Hedging in is a term used to describe an action that is taken to protect your current investment against loss through a price movement that would outcome your profits negatively.
Hedging is a very important tool for professional stock traders, especially investors. This may be one of the key tools that enables stock traders to carry on year after year. The word Hedging comes from the financial term “to Hedge”, which refers to a technique used to reduce financial risk.
Actually, Hedging is something that people do in day to day life as well, not only in the stock market. We buy home insurance and health insurance to protect ourselves. Lawyers purchase legal liability insurance for themselves to protect themselves from lawsuits.
The simplest way to Hedge a stock would be to buy a stock that would rise just as much as the one you’re holding would fall. For example, if you were holding a bullish ETF like TNA, then to Hedge Ithat investment you would also buy a bearish ETF like TZA. In theory this would mean that if TNA dropped 5%, TZA would then rise 5%, therefore Hedging your investment.
In reality however, it is near impossible to find a pair of stocks that move identically in opposite directions.
That is why derivatives like stock options are the most commonly used for of Hedging used today. The most common of these would be the “Protective Put” or “Married Put” option trading strategy.
With this strategy the stock trader buys 1 put option contract for every 100 shares of the given stock that he owns. Put options rise more or less $1 for every $1 drop that the underlying stock experiences, therefore hedging against any potential loss by the stock. Buying puts can be considered buying insurance in this case, as they cost much less that buying into the stock (or shorting it for that matter), and you usually hope not to need to exercise it.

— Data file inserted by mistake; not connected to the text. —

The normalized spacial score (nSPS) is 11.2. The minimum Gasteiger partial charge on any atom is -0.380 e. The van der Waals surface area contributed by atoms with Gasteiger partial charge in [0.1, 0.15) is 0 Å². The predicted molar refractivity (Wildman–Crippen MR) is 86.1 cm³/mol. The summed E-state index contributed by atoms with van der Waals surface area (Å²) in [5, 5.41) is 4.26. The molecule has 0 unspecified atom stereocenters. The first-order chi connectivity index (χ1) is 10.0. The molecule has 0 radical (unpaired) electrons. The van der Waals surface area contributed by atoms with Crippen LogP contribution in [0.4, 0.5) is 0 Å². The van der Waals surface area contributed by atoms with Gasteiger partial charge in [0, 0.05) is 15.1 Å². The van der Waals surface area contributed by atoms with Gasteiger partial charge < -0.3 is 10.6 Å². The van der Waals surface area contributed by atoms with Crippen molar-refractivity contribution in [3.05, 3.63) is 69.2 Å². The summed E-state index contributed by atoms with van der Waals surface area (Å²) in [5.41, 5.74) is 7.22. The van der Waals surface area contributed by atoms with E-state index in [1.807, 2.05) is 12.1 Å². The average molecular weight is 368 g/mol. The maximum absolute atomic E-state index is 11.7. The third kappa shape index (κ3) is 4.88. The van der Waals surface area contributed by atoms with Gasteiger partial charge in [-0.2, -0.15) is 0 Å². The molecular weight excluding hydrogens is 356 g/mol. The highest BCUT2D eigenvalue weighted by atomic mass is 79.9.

Once you understand the basics, hedging your portfolio of stocks can be quite straigh forward using stock options. Here are a few of the more popular methods:
Protective Puts: Using put options to hedging against a drop in the underlying stock. Should the stock suffer a drop in price, the gain of the put options would offset any loss incurred on the stock.
Covered Calls: This option should only be used by experienced traders. It entails selling call options at a premium price to hedge against a small drop in the underlying stock. The premium recieved from the sale of call options would then serve to help buffer against a drop in the underlying stock.
Covered Call Collar: This method involves a mixture of the above two strategies. It entails buying put options to hedge against a drop in the underlying stock, while also selling call options in order to further increase profitability. This strategy is less balanced than the previous two and involves more risk. Therefore, it is recommended to use this strategy only after gaining experience in practicing the previous two.
There are four main forms of risks, also known as the Option Greeks, that any options trader needs to take into account when using stock options to hedge their portfolio:
Delta Δ : Directional risk
Gamma Γ : Change in directional risk with a change in the stock price
Vega ν : Volatility risk
Theta Θ : Time decay risk
The type of stock option hedging used depends on what the bigger risk is for the portfolio. It could be time decay, a drop in underlying stocks, or other risks. When hedging, the hedge ratio is usually taken into consideration.
Many stock or stock options traders like Santam consider themselves long term investors. These investors typically buy stocks and hold them for a long period of time, riding out all the ups and downs. This type of investing would not benefit from stock options hedging since the stock options would expire a long time before the investor plans on selling, especially if the stocks are planned to be held for a period of 10-20 years.
Sometimes, the cost of hedging also simply isn’t justified compared to the risk in the portfolio
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